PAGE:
Minnis: It was impossible to deal with all of what we promised within that one [term] but be assured that all will be done
NASSAU, BAHAMAS — While the Free National Movement (FNM) unveiled its 2021 manifesto this week, outlining a fresh slew of new campaign promises, many of its previous campaign promises, most notably a fixed election date, remain unfulfilled.
For the FNM, an integral part of securing its 2017 election victory was decrying political corruption on all fronts and promising the Bahamian electorate it would promote “good governance” by enacting and enforcing anti-corruption legislation and pushing for more transparency and accountability in government.
The FNM promised to fully enact the Freedom of Information Act (FOIA), which Attorney General Carl Bethel estimated could be fully in force by May 2020 — a move several civil society organizations have fervently advocated for for a long time.
It promised to constitute an Independent Electoral Commission and Boundaries Commission and to enact campaign finance legislation; establish a fixed election; set term limits for prime ministers; implement a recall system for non-performing public officials; and reform both local government and public procurement rules.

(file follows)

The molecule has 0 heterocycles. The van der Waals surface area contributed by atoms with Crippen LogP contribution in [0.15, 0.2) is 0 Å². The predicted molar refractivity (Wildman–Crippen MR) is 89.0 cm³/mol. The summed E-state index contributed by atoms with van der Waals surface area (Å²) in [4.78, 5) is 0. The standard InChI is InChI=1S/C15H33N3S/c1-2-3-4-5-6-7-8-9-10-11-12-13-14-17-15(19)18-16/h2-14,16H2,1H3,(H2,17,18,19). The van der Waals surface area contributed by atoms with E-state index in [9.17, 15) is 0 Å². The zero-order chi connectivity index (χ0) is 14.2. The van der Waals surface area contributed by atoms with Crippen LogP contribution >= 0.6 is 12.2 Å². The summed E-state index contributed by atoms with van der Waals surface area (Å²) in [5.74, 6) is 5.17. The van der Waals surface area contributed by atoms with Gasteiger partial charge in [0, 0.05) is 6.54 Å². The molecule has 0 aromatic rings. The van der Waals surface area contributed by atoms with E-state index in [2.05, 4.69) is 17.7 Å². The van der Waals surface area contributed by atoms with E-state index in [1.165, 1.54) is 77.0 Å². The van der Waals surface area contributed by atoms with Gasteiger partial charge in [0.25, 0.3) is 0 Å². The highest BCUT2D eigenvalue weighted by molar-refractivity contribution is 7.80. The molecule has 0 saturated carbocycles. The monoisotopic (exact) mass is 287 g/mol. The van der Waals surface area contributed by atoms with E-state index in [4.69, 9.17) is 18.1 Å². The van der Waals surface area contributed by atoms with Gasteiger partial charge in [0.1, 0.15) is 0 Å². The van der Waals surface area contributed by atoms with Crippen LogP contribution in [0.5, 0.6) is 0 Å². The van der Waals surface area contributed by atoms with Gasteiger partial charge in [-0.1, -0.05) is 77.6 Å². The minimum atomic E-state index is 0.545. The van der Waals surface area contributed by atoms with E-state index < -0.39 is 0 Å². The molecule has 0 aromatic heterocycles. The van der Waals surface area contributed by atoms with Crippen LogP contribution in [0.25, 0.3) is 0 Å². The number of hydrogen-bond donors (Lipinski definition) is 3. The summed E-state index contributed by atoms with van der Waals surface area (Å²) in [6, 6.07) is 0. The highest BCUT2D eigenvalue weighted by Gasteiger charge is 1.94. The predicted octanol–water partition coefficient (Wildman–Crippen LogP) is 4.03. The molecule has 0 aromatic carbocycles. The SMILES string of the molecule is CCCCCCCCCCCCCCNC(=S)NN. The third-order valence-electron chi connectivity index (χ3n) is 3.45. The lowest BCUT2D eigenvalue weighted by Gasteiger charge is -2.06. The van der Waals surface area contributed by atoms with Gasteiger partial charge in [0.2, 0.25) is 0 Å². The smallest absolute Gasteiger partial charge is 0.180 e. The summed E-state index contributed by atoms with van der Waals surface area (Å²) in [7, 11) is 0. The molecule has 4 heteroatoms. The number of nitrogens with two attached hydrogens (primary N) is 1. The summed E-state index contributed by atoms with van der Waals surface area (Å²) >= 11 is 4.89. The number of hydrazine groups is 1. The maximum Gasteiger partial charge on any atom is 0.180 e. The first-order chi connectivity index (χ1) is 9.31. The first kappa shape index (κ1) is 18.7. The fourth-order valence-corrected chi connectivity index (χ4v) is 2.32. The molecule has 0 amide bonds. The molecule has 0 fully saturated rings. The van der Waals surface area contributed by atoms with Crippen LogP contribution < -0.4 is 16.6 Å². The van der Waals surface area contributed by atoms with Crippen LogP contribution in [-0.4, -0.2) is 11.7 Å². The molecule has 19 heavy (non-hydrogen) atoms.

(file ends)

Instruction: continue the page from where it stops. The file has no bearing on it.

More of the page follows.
It also promised in 2017 to amend the Public Disclosure Act, with the intention of broadening “its scope of application to include campaign finance reform and to make provision for direct referral to an independent prosecutor”.
Some progress has been made regarding some of these campaign promises.
The FNM did ultimately pass a Public Procurement Act in March 2021, a step towards the public becoming privy to the pertinent details of government contracts, including the names of the beneficial owners of the recipients of those contracts.
That act came into full effect on September 1, 2021.
The FNM also appointed a freedom of information commissioner and deputy freedom of information commissioner — Supreme Court Justice Keith Thompson and Shane Miller respectively.
Prime Minister Dr Hubert Minnis in May said the reason his administration has strayed from its previous campaign promises was due to the plight the country faced as result of two monster storms, Hurricane Irma in 2017 and Hurricane Dorian in 2019, and the subsequent COVID-19 pandemic, which ravaged the country’s economy and health system to an unprecedented degree.
“Priorities had to be shifted because we have [had] three years of destruction,” Minnis said.
“We could have totally ignored the destruction and just stick to your programme, but if you did that, your country would be a disaster.
“We could have concentrated only on the catastrophic problems that we faced, but then what happens? Your country stagnates and you don’t move.
“It was impossible to deal with all of what we promised within that one [term], but be assured that all will be done.”
The 2021 General Election is slated for September 16, with advance polling for eligible individuals taking place on September, 9, 2021.
Written by Eyewitness News Intern Gabrielle Sterling